Apple had a hilarious ad that spoofed Vista's UAC security a while back. The security is so good that the whole system is unusable:
Surprise! Seems that identifying terrorists by mining a bunch of databases isn't any better:
A report scheduled to be released on Tuesday by the National Research Council, which has been years in the making, concludes that automated identification of terrorists through data mining or any other mechanism 'is neither feasible as an objective nor desirable as a goal of technology development efforts.' Inevitable false positives will result in 'ordinary, law-abiding citizens and businesses' being incorrectly flagged as suspects. The whopping 352-page report, called 'Protecting Individual Privacy in the Struggle Against Terrorists,' amounts to [be] at least a partial repudiation of the Defense Department's controversial data-mining program called Total Information Awareness, which was limited by Congress in 2003.The problem is not so much one of technology, as it is of cost. Suppose you could create system where the data mining results gave you only one chance in a million at false positive. In other words, for every person identified as a potential terrorist, you were 99.9999% likely to be correct. This is almost certainly 3 or 4 orders of magnitude overly optimistic (the actual chances are likely no better than 1 in a thousand, and may well be much less), but let's ignore that.
There are roughly 700 Million air passengers in the US each year. One chance in a million means the system would report 700 likely terrorists (remember, this thought experiment assumes a ridiculously low false positive rate). The question, now, is what do you do with these 700 people?
Right now, we don't do anything, other than not let them fly. If they're Senator Kennedy, they make a fuss at budget time, and someone takes them off the list; otherwise, we don't do anything. So all this fuss, and nothing really happens? How come?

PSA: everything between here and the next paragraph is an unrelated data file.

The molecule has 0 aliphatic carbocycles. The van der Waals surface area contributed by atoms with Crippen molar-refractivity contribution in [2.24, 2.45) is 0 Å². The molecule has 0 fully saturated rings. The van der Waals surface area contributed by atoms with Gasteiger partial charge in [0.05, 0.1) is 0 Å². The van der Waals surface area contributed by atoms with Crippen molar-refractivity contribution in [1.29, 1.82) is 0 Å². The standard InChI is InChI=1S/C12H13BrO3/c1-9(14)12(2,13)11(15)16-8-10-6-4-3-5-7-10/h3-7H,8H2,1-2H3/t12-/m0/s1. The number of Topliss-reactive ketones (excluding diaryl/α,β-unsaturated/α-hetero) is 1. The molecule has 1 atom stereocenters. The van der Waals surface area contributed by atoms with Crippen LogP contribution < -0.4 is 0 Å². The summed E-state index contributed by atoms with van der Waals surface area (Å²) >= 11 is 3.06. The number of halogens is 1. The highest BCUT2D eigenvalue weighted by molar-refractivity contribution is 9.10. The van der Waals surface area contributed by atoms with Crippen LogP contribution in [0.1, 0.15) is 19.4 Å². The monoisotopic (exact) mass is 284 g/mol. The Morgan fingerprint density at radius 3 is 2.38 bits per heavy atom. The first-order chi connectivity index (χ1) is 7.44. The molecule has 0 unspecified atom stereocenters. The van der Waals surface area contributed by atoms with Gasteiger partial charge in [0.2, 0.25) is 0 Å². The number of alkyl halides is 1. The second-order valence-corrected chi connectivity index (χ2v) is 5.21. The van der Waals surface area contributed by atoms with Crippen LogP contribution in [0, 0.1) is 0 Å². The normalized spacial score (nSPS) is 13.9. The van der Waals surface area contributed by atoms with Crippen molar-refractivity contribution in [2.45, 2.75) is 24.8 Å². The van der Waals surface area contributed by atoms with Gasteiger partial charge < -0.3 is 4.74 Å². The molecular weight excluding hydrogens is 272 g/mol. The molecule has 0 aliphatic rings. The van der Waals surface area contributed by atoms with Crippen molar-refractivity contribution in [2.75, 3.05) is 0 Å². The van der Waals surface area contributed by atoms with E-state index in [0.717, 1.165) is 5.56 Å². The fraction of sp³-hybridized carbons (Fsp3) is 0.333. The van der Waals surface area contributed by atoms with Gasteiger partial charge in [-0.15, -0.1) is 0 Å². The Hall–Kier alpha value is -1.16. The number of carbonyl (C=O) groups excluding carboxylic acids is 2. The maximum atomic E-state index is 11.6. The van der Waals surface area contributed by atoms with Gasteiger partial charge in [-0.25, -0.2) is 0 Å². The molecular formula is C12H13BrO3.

Cost. If we really thought these folks were actually terrorists, we'd investigate them. A reasonable investigation involves a lot of effort - wire taps (first, get a warrant), stakeouts, careful collection of a case by Law Enforcement, prosecution. Probably a million dollars between police, lawyers, courts, etc - probably a lot more, if there's a trial. For each of the 700. We're looking at a billion dollars, and this assumes a ridiculously low false positive rate.
There are on the order of a hundred thousand people in TSA's no-fly or watch databases. Not 700. If you investigated them all, you're talking a hundred billion bucks. So they turn the system off.
And that's actually the right answer. The data's lousy, joining lousy data with more lousy data makes the results lousier, and it's too expensive to make it work. How lousy is the data? Sky Marshals are on the No-Fly list. No, really. 5 year olds, too.
So the Fed.Gov sweeps it under the rug, thanks everyone involved for all their hard work, and pushes the "off" button.
As expected, the Slashdot comments are all over this:
At least everyone's looking busy. The analogies to gun control pretty much write themselves.
I'd take their "no fly" list and identify every single person on it who was a legitimate threat and either have them under 24 hour surveillance or arrested.
The mere concept of a list of names of people who are too "dangerous" to let fly
... but not dangerous enough to track ... that just [censored - ed] stupid.